As quickly as it arrived, Kozmo.com was gone.
Students woke up last Thursday morning to find that Kozmo, the site that had provided many of them with their video rentals, CD purchases, and late-night donut deliveries, had shut down its site without warning.
"I tried to use it one day and the website wasn't working," said Bernadine Goldberg, BC '04, who, like many students, often browsed the site on late weekend nights when she did not feel like going out.
Scott Elliot, CC '03, heard about the closing on the news. "I was pretty disappointed," he said. "I don't know how I'm going to order my videos now."
The three-year-old company was the most visible of the web-based desktop-to-doorstep delivery services and brought everything from videos and DVDs to cigarettes and fish magnets to doorstops in nine cities, including New York, Boston, and Chicago.
The company grew rapidly, quickly drawing a following, particularly among college students. At its height, Kozmo had more than 3,300 employees and secured large venture capital resources, including a $25 million investment in December.
But like other online services, including Kozmo's main competitor, Urbanfetch.com, which shut down in October, Kozmo ultimately had trouble turning a profit. The company underwent a major restructuring last summer, cutting spending from more than $30 million a month to about $2 million and laying off hundreds of workers. In August, the company withdrew its plans for an initial public offering of its stock.
Approximately 1,100 workers, including about 475 in Manhattan, lost their jobs in the closure. In a statement, Kozmo, which will liquidate its assets, blamed the struggling online economy, as well as "decisions made early in the company's development" for the failure.
"Given more time and more hospitable market conditions, Kozmo would have succeeded in rounding the corner and would have continued to grow," said Kozmo Chief Executive Gerry Burdo in a statement a week ago.
For many Columbia students, the closing of Kozmo will have an effect on their weekend activites.
"Those days are lazy days," said Goldberg. "Those are the days you want everything to come to you."
Besides offering delivery to the residence hall lobbies, Kozmo offered a variety of items, providing the opportunity for large weekend get-togethers for students.
"Everybody in my hall would order from Kozmo and we would have a big party," said Ken Kaji, CC '04, who lives in Carman Hall. "We would get the food and the video, and we would order cigarettes… It's convenient, isn't it?"
Kaji said his floor would use the site so often that the deliverer became "this permanent fixture in the [Carman] lobby."
For Elliot the unique aspect to Kozmo was that it allowed him to make "total impulse buys." Now, he said, his only option is Barnes & Noble, whose deliveries take several days.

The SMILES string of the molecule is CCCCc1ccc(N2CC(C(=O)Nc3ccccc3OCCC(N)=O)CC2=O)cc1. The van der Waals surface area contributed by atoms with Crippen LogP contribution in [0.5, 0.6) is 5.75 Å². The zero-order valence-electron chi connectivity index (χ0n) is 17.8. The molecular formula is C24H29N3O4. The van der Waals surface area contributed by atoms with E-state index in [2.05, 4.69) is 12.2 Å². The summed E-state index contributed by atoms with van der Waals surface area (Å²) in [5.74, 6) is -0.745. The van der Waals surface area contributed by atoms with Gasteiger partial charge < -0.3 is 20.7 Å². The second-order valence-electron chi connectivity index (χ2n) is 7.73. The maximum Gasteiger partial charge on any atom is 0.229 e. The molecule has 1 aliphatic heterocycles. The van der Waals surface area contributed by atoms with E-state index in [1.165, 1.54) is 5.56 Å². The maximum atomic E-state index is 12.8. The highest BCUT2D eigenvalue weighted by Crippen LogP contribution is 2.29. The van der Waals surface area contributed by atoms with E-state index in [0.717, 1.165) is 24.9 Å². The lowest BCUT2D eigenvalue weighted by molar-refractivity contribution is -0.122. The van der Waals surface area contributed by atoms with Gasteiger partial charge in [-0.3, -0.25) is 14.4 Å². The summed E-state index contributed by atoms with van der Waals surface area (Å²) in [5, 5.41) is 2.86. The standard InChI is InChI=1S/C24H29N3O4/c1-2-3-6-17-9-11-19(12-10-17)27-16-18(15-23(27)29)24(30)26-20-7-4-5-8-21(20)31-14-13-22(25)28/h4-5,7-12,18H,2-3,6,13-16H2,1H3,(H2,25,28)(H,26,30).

"I'm definitely going to have to find another place to get videos," he said.
But not everybody was surprised by the fate of the video delivery website. Some students said that there were obvious clues leading up to last week's closing.
"It's a dot-com. I didn't think it was a sustainable model," said Kaji.
Kozmo is only the latest in a succession of failed online companies stretching back to last summer when the online economy began to cool. In addition to Kozmo and Urbanfetch, online companies such as Pets.com and Toys.com have closed their virtual doors. Even more established Internet companies such as Amazon.com have cut jobs in an effort to turn a profit.
But some students questioned whether it was the economy that caused Kozmo's closing.
"Kozmo has nothing to do with the economy," said Bryon Russell, CC '01. "They were pretty good until they screwed themselves over by screwing the customers. As they started to screw up, I got more and more sick [of them]."
In its last days, in part due to the closing of its competitor Urbanfetch.com, Kozmo started to increase prices and add extra fees in order to compensate for its rapidly declining profits.
Russell said he noticed the changes in the company eight months ago and decided to "break with them" four months ago when "I knew they were going down."
Russell began to question his loyalty to Kozmo when the site instituted a minimum purchase fee of $10 several months ago, which was "really irritating because the video cost about $4.50." He then noticed a two-dollar miscellaneous fee added to his purchases, which appeared to have no purpose. Then, without a competitor, the quality of service went downhill.
"They started not to be able to deliver on time, and that really irritated me," he said. "You would order something and it wouldn't come for like three hours."
Despite the failing service in Kozmo's final days, the absence of a video rental delivery service will undeniably have an effect on Columbia's campus.
"It sucks," said Kaji. "I hold Kozmo close to my heart."